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Reciprocity, inequity-aversion, and oligopolistic competition

  • Santos-Pinto, Luís

This paper extends the Cournot and Bertrand models of strategic interaction between firms by assuming that managers are not only profit maximizers, but also have preferences for reciprocity or are averse to inequity. A reciprocal manager responds to unkind behavior of rivals with unkind actions, while at the same time, it responds to kind behavior of rivals with kind actions. An inequity averse manager likes to reduce the difference between own profits and the rivals’ profits. The paper finds that if firms with reciprocal managers compete à la Cournot, then they may be able to sustain “collusive” outcomes under a constructive reciprocity equilibrium. By contrast, Stackelberg warfare may emerge under a destructive reciprocity equilibrium. If there is Cournot competition between firms and their managers are averse to advantageous (disadvantageous) inequity, then firms are better (worse) off than if managers only care about maximizing profits. If firms compete à la Bertrand, then only under very restrictive conditions will managers’ preferences for reciprocity or inequity aversion have an impact on equilibrium outcomes.

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Paper provided by University Library of Munich, Germany in its series MPRA Paper with number 3143.

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Date of creation: 17 May 2006
Date of revision: 14 Apr 2007
Handle: RePEc:pra:mprapa:3143
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  1. Dominique Demougin & Claude Fluet, 2003. "Inequity Aversion in Tournaments," Cahiers de recherche 0322, CIRPEE.
  2. Ernst Fehr & Klaus M. Schmidt, 1999. "A Theory of Fairness, Competition, and Cooperation," The Quarterly Journal of Economics, Oxford University Press, vol. 114(3), pages 817-868.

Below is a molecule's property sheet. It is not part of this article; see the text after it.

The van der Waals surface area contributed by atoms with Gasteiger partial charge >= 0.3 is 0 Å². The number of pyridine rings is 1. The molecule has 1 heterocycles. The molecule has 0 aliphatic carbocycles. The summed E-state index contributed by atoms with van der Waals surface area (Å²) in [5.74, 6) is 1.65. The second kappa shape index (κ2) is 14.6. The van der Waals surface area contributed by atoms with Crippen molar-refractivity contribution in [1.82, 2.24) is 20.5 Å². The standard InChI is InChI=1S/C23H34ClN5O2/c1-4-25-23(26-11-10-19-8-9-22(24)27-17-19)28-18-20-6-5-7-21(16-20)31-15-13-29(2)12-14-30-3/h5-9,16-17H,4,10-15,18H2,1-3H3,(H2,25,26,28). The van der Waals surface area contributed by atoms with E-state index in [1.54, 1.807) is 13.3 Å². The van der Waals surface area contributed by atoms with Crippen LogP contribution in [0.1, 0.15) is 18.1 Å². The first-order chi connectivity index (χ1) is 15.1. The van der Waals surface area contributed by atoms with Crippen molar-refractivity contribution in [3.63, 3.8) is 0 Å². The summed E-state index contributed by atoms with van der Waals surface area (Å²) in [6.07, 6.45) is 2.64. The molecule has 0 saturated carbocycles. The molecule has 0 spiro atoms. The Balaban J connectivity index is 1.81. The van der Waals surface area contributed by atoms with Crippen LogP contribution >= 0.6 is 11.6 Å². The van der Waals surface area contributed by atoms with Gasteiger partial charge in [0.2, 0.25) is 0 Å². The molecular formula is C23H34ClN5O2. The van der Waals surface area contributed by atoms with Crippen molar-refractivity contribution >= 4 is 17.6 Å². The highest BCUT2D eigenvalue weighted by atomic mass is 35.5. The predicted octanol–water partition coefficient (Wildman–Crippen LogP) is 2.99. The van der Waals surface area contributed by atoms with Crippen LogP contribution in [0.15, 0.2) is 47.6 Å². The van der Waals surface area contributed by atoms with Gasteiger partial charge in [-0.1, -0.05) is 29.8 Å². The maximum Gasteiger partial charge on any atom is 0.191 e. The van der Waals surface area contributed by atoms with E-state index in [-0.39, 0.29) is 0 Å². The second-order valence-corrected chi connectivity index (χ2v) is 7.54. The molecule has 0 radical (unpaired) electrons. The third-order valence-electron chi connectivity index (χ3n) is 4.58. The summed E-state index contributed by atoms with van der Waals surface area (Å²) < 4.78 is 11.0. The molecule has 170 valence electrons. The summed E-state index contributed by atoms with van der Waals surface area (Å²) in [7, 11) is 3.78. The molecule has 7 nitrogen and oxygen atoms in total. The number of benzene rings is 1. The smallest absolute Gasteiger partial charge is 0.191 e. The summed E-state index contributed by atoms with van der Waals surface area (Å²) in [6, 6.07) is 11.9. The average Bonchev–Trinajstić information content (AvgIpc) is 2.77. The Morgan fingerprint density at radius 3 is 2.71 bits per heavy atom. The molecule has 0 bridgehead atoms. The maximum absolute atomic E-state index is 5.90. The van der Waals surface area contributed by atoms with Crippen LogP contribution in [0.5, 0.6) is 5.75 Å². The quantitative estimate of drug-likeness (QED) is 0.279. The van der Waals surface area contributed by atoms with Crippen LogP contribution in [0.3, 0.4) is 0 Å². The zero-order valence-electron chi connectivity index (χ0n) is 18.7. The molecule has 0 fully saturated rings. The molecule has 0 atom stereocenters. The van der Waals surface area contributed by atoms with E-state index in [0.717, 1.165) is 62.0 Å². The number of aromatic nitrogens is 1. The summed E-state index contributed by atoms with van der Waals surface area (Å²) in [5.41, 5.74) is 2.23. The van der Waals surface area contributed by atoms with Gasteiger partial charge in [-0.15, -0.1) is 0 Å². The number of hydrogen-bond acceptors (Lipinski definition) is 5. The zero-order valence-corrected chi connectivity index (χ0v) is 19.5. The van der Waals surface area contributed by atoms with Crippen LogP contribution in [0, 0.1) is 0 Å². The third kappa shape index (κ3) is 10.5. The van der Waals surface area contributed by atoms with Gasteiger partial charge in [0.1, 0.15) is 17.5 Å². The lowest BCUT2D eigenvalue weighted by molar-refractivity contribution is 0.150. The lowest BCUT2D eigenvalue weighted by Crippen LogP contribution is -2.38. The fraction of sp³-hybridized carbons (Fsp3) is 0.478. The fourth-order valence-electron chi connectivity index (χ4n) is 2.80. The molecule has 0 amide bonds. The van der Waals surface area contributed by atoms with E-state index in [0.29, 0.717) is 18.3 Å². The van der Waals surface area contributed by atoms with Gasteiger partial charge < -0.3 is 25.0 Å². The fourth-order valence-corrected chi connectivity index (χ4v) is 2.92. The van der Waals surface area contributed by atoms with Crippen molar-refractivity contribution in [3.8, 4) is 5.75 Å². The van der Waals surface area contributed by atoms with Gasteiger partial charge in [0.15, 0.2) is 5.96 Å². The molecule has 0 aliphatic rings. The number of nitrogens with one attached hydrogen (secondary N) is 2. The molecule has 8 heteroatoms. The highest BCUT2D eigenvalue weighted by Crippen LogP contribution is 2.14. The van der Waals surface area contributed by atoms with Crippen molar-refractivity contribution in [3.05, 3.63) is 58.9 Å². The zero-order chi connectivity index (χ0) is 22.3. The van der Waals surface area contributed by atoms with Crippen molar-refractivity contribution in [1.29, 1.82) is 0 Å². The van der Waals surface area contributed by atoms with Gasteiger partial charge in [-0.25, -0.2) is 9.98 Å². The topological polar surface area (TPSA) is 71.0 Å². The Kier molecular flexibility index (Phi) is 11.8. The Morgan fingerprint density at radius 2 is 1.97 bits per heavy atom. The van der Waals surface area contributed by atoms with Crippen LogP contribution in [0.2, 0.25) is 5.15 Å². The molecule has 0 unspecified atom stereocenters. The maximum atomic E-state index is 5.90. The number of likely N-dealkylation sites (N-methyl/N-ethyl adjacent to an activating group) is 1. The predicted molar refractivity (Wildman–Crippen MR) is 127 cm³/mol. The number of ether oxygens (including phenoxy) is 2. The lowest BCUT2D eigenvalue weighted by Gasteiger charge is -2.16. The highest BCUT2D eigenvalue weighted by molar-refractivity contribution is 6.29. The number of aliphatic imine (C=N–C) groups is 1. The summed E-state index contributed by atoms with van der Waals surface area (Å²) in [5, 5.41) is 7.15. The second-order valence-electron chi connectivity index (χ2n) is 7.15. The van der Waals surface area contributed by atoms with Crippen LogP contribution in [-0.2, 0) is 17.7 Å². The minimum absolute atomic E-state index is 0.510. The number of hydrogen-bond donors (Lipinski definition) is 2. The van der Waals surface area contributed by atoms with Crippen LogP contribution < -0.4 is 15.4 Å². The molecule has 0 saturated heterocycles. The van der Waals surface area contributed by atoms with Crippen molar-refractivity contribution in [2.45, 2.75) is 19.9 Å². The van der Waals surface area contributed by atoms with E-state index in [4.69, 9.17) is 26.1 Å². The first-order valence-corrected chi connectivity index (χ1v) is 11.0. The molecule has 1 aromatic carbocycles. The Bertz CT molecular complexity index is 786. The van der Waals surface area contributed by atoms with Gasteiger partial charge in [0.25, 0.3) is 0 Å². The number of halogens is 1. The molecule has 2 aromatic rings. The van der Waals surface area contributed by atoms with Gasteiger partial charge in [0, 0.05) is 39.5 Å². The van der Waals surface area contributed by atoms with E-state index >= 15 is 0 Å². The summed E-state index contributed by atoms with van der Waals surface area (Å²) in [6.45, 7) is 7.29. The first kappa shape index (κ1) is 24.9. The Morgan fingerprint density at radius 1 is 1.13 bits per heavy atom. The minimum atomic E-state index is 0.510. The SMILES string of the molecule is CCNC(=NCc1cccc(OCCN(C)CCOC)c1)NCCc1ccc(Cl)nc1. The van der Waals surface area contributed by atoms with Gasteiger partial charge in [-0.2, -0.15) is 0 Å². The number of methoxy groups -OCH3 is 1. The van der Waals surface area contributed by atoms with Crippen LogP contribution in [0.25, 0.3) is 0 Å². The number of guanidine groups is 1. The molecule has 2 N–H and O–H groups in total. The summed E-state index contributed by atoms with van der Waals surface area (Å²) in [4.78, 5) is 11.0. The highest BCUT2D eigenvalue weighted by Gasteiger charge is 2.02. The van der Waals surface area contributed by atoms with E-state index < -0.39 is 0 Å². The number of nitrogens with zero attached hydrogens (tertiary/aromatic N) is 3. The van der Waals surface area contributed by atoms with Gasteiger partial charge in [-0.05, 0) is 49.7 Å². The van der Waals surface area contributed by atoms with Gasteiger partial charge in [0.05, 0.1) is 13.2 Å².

3. Segal, Uzi & Sobel, Joel, 2007. "Tit for tat: Foundations of preferences for reciprocity in strategic settings," Journal of Economic Theory, Elsevier, vol. 136(1), pages 197-216, September.
  4. Vesna Prasnikar & Alvin E. Roth, 1992. "Considerations of Fairness and Strategy: Experimental Data from Sequential Games," The Quarterly Journal of Economics, Oxford University Press, vol. 107(3), pages 865-888.
  5. Englmaier, Florian & Wambach, Achim, 2010. "Optimal incentive contracts under inequity aversion," Games and Economic Behavior, Elsevier, vol. 69(2), pages 312-328, July.
  6. Huck, Steffen & Normann, Hans-Theo & Oechssler, Jorg, 2004. "Two are few and four are many: number effects in experimental oligopolies," Journal of Economic Behavior & Organization, Elsevier, vol. 53(4), pages 435-446, April.
  7. Santos-Pinto, Luís, 2008. "Making sense of the experimental evidence on endogenous timing in duopoly markets," Journal of Economic Behavior & Organization, Elsevier, vol. 68(3-4), pages 657-666, December.
  8. Fehr, Ernst & Schmidt, Klaus M., . "A theory of fairness, competition, and cooperation," Chapters in Economics, University of Munich, Department of Economics.
  9. William Neilson, 2006. "Axiomatic reference-dependence in behavior toward others and toward risk," Economic Theory, Springer, vol. 28(3), pages 681-692, 08.
  10. Rabin, Matthew, 1993. "Incorporating Fairness into Game Theory and Economics," American Economic Review, American Economic Association, vol. 83(5), pages 1281-1302, December.
  11. Xavier Vives, 2001. "Oligopoly Pricing: Old Ideas and New Tools," MIT Press Books, The MIT Press, edition 1, volume 1, number 026272040x, June.
  12. Axel Ockenfels & Gary E. Bolton, 2000. "ERC: A Theory of Equity, Reciprocity, and Competition," American Economic Review, American Economic Association, vol. 90(1), pages 166-193, March.
  13. Dastidar, Krishnendu Ghosh, 1995. "On the Existence of Pure Strategy Bertrand Equilibrium," Economic Theory, Springer, vol. 5(1), pages 19-32, January.
  14. Nabil Al-Najjar & Sandeep Baliga & David Besanko, 2008. "Market forces meet behavioral biases: cost misallocation and irrational pricing," RAND Journal of Economics, RAND Corporation, vol. 39(1), pages 214-237.
  15. Pinto, Luis Santos, 2007. "Collusion and Reciprocity in Infinitely Repeated Games," FEUNL Working Paper Series wp512, Universidade Nova de Lisboa, Faculdade de Economia.
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